Mowbray is thinking ahead building Boro

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Tony Mowbray has launched a staunch defence of his management style amid a frustrating start to the season for his Middlesbrough side.

Boro have won just once all season, with six of their nine matches resulting in draws, and four of those occurring at home.

They sit 19th in the Championship ahead of the visit of Yeovil Town, a club they have never met in League football.

In each of the last two seasons Mowbray’s side have come flying out of the traps before fading in the second half of the season.

Despite the poor start this term, Mowbray insists he is at the club for the long haul.

“Whenever I go into a football club, I go in to build long-term,” he said. “For me it’s the only way to do it. Some managers don’t choose that approach – they just build a team to win.

“At every club I manage, I go in to build a team and an environment that can grow and develop.

“I’d like to think the evidence is there. Hibs, for a few years after we left, won trophies, sold a lot of players for good money and built a training ground they’d never had. West Brom are still playing with some style.

“Instant success is what everybody wants and I know the fans want to win – we all want to win.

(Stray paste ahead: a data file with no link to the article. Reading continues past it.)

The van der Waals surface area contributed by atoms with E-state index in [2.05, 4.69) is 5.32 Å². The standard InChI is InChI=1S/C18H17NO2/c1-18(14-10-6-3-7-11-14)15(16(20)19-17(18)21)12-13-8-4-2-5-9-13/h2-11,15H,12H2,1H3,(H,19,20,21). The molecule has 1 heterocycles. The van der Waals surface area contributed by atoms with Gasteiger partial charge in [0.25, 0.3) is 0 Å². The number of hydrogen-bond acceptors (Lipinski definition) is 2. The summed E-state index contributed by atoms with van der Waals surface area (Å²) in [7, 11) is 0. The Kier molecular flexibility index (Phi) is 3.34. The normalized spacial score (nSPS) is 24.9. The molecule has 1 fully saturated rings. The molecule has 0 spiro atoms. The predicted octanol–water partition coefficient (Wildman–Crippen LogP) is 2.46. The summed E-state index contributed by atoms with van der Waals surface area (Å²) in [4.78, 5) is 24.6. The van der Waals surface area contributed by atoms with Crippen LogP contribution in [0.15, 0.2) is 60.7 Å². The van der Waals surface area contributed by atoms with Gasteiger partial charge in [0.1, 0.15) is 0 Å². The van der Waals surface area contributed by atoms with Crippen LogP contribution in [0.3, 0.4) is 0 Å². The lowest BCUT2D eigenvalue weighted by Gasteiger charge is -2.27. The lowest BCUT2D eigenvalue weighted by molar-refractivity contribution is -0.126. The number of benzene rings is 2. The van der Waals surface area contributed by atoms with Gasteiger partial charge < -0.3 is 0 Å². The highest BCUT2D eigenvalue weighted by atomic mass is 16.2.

“We’re in a League where everyone is hardworking, organised and honest and nobody gives you any results.

“Long after I’ve gone, I’ll still be a Boro fan. While I’m here, I feel a responsibility, not just to build a team so that my team can be a winning team this year but have no chance next year, but to try and build a team with some longevity.”

The negative results have had an effect on gates with Tuesday night’s attendance of 12,793 the lowest at the Riverside for a League game for 15 years.

“Of course I care what the fans think,” said Mowbray. “But they are just a snapshot of a group of people who write letters or speak on radio shows. It’s the 15,000 and, beyond the matchday crowd, the 50,000 to 100,000 Boro fans out there who care about the club who really matter.

“I understand the supporters, I understand the town and I understand their frustration.

“The crowd the other night were fantastic and I would ask them to keep doing what they have been doing.”